Satellite operator consolidation: 
necessary and impossible

The announcement that a Chinese conglomerate is buying satellite fleet operator Spacecom of Israel is billed as a strategic investment by the company but is no consolidation play: Beijing Xinwei Technology Group appears to have no ownership of other satellites.

But the transaction serves as an example of how difficult it is to consolidate an industry that screams out for rationalization.

Led by Eurocom, Spacecom’s investors have been seeking a transaction for years. Most recently, Hispasat of Spain expressed interest, but the transaction could not close in part because of Israeli regulatory issues.

It will be interesting to see how Israeli authorities structure the Beijing Xinwei transaction beyond insisting that the formal operation of the Amos satellite fleet remain on Israeli territory. The government is an important customer for Spacecom.

amos-spacecomWhat’s true in Israel is true in just about every other nation that has a satellite operator domiciled on its territory. And often these regulatory barriers, constraining but livable, are compounded by governments’ insistence that it makes financial sense to own even one satellite on their own.

Hispasat itself is an example as the Spanish government blocked an attempt by Eutelsat of Paris to purchase the Spanish operator. Thus rebuffed, Eutelsat is now seeking to sell its Hispasat shareholding.

This is why consolidation in Asia has been impossible. In fact, the opposite has occurred as nations elect to affirm their sovereignty by launching national satellites even when the business model doesn’t make a lot of sense.

Other transactions await. Avanti of London is for sale as a distressed asset and a buyer likely won’t find a hostile reaction in the British government. ABS of Bermuda, owned by private-equity interests, has had success in rolling up small fleet operators in Asia and has no government overseer to block a sale.

For ABS, the issue is likely to be whether its owners will accept a price deemed acceptable by the market or elect to hold on in the hope of better days.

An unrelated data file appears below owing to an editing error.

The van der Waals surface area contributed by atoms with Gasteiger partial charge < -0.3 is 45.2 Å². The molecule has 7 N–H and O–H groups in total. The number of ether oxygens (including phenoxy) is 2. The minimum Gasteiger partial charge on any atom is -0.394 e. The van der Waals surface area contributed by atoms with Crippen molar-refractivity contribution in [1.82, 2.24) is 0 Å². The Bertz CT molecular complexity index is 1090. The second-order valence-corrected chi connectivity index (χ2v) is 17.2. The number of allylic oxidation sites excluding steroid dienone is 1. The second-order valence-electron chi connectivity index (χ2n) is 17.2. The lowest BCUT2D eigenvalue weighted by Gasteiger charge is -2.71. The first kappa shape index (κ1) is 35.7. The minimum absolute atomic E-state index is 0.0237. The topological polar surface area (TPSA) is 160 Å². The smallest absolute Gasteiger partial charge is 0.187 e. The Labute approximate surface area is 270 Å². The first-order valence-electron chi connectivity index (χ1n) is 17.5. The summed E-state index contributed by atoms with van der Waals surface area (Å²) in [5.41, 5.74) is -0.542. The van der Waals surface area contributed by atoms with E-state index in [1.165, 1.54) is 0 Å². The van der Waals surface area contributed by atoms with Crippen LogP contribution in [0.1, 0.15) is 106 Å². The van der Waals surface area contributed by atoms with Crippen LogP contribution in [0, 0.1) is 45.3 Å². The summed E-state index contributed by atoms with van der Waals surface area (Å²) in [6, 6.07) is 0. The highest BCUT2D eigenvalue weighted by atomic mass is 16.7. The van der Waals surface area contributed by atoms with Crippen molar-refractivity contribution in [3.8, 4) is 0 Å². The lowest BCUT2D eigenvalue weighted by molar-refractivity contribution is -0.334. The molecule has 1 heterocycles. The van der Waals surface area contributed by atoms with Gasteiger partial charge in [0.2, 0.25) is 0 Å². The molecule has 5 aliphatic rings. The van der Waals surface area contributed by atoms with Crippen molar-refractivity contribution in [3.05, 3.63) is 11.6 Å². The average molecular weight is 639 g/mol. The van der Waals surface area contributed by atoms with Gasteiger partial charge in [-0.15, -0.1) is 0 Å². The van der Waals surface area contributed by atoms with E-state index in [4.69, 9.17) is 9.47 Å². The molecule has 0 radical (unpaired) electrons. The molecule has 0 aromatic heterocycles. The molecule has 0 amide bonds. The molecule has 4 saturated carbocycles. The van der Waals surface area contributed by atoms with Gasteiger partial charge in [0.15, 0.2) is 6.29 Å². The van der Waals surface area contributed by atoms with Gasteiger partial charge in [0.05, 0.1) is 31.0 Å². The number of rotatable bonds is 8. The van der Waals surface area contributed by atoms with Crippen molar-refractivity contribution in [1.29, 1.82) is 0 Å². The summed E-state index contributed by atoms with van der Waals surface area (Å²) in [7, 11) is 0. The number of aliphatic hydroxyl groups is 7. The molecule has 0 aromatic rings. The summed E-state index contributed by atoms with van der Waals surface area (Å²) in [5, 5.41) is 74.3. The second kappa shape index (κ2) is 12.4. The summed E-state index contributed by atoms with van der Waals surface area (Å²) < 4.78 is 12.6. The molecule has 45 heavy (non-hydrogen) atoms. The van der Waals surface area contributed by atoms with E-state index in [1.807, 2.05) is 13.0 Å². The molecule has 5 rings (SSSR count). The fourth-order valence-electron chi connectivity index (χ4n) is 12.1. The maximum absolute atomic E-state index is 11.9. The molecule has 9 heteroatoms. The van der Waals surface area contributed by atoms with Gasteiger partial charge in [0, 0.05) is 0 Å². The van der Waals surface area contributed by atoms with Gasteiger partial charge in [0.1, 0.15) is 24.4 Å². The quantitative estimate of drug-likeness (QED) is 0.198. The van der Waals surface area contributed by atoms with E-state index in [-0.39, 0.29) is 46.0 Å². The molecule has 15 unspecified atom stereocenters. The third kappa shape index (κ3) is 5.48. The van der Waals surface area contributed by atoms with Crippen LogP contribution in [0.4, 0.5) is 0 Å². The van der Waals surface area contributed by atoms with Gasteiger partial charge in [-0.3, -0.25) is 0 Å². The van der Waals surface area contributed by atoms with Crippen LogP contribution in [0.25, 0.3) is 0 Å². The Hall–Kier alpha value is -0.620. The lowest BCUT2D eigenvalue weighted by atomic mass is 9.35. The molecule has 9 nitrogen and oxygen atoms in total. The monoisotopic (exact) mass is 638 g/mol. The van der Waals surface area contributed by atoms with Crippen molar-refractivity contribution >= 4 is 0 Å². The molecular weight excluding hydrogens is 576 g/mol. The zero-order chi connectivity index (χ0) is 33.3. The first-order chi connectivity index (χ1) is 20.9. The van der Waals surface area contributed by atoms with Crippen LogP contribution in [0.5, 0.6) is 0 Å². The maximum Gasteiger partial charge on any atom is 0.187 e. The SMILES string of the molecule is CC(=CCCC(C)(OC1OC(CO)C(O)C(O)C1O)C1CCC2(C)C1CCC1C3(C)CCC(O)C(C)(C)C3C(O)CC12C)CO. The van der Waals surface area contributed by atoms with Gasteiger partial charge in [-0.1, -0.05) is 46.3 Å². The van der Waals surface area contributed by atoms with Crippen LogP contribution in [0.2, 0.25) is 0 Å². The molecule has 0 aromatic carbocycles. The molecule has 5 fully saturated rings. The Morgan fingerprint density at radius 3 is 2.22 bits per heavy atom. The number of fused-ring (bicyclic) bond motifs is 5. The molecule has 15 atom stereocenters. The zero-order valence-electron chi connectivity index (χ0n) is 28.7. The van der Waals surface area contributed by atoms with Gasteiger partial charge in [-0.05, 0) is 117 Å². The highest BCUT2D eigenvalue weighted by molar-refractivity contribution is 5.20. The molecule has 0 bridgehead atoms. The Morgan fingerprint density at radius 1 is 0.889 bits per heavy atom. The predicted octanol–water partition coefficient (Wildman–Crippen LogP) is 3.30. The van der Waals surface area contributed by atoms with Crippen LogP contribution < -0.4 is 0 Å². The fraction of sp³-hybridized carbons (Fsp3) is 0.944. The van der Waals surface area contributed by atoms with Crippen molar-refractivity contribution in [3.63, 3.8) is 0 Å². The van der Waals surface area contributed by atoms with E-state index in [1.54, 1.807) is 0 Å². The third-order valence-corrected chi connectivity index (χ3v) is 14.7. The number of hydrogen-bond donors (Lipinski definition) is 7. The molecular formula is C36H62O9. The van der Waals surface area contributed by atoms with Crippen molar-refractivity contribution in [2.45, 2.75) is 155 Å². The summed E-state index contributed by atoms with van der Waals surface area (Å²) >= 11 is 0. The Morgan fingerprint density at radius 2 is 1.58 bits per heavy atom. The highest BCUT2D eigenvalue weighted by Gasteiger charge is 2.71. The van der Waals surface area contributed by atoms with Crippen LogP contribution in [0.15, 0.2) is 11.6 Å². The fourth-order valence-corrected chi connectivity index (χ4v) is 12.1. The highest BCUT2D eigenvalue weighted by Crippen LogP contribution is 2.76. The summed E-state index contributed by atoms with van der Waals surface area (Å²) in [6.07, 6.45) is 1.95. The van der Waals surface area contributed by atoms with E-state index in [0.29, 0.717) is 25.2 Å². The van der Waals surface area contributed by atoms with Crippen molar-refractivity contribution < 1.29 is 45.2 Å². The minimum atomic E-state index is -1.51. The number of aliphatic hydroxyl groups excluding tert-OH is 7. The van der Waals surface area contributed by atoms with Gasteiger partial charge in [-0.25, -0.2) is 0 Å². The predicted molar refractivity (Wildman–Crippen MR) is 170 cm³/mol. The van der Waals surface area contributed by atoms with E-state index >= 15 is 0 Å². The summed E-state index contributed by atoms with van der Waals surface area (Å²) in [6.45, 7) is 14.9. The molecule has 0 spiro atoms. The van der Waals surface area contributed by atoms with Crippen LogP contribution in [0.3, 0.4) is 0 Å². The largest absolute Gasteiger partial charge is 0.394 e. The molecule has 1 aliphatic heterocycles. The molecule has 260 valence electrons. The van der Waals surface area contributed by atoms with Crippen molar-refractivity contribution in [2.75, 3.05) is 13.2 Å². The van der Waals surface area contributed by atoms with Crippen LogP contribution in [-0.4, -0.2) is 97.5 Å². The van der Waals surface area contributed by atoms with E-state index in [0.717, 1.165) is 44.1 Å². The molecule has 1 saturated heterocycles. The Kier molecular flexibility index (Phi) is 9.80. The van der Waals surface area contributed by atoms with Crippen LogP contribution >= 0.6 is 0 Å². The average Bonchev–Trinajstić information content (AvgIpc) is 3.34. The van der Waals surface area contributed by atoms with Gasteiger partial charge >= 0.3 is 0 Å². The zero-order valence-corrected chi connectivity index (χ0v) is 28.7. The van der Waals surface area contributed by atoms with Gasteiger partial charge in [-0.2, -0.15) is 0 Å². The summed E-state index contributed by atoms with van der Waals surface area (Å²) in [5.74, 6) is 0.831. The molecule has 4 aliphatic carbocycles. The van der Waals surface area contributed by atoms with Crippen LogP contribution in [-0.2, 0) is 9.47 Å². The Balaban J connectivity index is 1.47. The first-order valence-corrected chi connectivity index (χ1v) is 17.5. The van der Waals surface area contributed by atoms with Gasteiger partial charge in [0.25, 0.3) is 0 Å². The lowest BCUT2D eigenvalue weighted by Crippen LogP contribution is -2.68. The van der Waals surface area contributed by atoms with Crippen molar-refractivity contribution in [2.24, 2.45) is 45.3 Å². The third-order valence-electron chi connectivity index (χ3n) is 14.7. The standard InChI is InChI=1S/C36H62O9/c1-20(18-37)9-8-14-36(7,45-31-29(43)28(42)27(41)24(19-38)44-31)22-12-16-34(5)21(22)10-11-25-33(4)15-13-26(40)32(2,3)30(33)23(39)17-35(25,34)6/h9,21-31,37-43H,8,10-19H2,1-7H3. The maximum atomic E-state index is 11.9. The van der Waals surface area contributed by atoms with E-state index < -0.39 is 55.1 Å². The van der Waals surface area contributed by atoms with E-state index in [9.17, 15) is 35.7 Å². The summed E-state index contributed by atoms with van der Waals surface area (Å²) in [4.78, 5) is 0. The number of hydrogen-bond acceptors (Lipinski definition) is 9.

Telesat of Canada, owned by public pension fund PSP Investments and New York-based Loral Space and Communications, has been on and off the sales bloc for years. No sale has occurred because of disputes between the two shareholders, whose interests are not necessarily aligned, and because they have insisted on prices that no one wanted to pay despite Telesat’s success as a business.

Here too, when and if PSP and Loral arrive on the same page and agree to a price that will find a buyer, it will be interesting to see what conditions the Canadian government places on the sale.

The business of operating a fleet of commercial telecommunications satellites is no longer the cakewalk it used to be once the initial capex hurdle was cleared. Providing television remains a growing and profitable business, but less than in the past. Mobile applications, the fastest-growing market, have special needs that are better suited to spot-beam satellites of the sort that all the major fleet operators are now building.

It would be nice to think that these pressures would trigger mergers to reduce the number of operators rather than force the industry to watch as the more fragile companies struggle for survival. This is how price wars are started. Some customers would be delighted at this outcome — for awhile. But beating up on your service providers usually turns out to be a bad strategy over the long term.